Kiwi gamers looking for a potential windfall should start checking their collections after a massive spike in the auction prices for retro games.
Just last week a sealed copy of The Legend of Zelda for the Nintendo Entertainment System (NES) sold for US$870,000 at Heritage Auctions, setting a new record.
But that was eclipsed over the weekend when a sealed copy of Nintendo 64 classic Super Mario 64 sold for a stunning US$1.56 million.
Super Mario 64 was the first game to feature the titular plumber in 3D and released in 1996 to wide acclaim.
The cartridge was rated a 9.8 on the Wata Scale, with an A++ grading for the seal. The Wata scale was introduced in 2018 for retro games, aligning itself with the 10 point scale used by Comics Guaranty to grade comic books.
A 9.8 is the second highest grade available, indicating it's in near perfect condition. A++ for the seal indicates it's like new and in the condition it was in when it left the factory.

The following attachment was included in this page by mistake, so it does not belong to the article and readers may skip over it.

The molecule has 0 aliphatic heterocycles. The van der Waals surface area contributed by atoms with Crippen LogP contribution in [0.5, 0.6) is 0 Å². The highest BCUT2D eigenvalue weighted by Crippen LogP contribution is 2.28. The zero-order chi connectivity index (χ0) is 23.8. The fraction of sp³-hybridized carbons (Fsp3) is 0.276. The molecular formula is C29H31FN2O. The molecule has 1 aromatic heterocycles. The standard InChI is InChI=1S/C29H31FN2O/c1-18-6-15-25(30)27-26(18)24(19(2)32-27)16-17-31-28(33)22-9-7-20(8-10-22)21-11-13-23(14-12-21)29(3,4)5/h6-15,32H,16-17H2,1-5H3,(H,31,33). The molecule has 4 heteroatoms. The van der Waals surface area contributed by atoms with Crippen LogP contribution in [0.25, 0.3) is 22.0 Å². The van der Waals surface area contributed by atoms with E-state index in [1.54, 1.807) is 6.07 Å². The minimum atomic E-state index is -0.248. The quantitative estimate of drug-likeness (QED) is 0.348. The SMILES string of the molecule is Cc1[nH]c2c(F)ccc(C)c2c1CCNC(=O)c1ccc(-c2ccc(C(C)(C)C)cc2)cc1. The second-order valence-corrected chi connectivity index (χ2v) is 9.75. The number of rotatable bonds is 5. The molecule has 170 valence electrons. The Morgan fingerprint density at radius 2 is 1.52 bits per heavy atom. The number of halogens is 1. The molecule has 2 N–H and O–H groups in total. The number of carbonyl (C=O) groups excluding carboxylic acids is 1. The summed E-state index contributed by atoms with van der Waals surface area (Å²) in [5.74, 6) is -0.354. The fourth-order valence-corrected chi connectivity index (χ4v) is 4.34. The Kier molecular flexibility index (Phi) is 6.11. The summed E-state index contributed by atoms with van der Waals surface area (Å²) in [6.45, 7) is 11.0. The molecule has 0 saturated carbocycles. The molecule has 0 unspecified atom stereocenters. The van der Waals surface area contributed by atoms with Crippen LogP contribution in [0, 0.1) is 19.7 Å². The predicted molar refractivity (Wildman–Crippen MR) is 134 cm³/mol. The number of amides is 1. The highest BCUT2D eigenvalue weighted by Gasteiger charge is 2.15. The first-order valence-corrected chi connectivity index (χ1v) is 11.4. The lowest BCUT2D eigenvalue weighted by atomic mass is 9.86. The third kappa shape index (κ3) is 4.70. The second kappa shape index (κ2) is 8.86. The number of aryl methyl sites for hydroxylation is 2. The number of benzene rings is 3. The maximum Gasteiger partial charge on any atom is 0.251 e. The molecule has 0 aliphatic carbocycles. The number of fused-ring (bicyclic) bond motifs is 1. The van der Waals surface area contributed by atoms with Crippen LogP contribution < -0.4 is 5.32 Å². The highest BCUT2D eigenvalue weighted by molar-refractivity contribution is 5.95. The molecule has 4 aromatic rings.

The last year has seen the market for retro games increase tenfold.
Just last July a mint copy of Super Mario Bros. for the NES sold for US$114,000 to claim the record price. That was bested in April this year when a sealed version of the same game sold for US $660,000.
It was considered rare because it was released in the short window between the game's initial release and Nintendo adding the Trademark symbol to their game boxes in early 1987.
Other gaming-related merchandise has seen a big boost in the last year, like the value of Pokemon cards.
Ebay listings of cards rose by 1046 percent in the first quarter of 2021 and have been boosted by high-visibility stunts, like that of YouTuber Logan Paul.
He purchased vintage sealed box sets of Pokemon cards for US$300,000 and then opened them live and auctioned off individual packets for as much as US$1 million each, Bloomberg reported.
Paul also wore a mint-condition Charizard card, worth US$1 million, on a diamond encrusted necklace to his boxing match against Floyd Mayweather.